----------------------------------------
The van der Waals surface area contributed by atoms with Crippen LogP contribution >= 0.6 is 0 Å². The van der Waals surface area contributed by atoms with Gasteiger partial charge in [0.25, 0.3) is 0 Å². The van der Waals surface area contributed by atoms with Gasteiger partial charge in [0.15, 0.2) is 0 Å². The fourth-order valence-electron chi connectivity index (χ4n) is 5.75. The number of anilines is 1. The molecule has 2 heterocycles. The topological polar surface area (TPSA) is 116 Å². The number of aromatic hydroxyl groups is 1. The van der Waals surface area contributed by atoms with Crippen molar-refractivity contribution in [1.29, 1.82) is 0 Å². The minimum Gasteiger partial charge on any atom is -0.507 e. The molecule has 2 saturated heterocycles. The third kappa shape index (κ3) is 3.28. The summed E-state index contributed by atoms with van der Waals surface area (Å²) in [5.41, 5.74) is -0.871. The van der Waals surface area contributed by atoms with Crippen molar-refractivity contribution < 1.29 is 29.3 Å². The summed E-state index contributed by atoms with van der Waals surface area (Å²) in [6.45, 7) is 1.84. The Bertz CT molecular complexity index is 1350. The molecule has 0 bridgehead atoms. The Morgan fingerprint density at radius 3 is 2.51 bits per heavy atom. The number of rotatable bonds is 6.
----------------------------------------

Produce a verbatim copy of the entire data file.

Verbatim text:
The van der Waals surface area contributed by atoms with Crippen LogP contribution >= 0.6 is 0 Å². The van der Waals surface area contributed by atoms with Gasteiger partial charge in [0.25, 0.3) is 0 Å². The van der Waals surface area contributed by atoms with Gasteiger partial charge in [0.15, 0.2) is 0 Å². The fourth-order valence-electron chi connectivity index (χ4n) is 5.75. The number of anilines is 1. The molecule has 2 heterocycles. The topological polar surface area (TPSA) is 116 Å². The number of aromatic hydroxyl groups is 1. The van der Waals surface area contributed by atoms with Crippen molar-refractivity contribution in [1.29, 1.82) is 0 Å². The minimum Gasteiger partial charge on any atom is -0.507 e. The molecule has 2 saturated heterocycles. The third kappa shape index (κ3) is 3.28. The summed E-state index contributed by atoms with van der Waals surface area (Å²) in [5.41, 5.74) is -0.871. The van der Waals surface area contributed by atoms with Crippen molar-refractivity contribution < 1.29 is 29.3 Å². The summed E-state index contributed by atoms with van der Waals surface area (Å²) in [6.45, 7) is 1.84. The Bertz CT molecular complexity index is 1350. The molecule has 0 bridgehead atoms. The Morgan fingerprint density at radius 3 is 2.51 bits per heavy atom. The number of rotatable bonds is 6.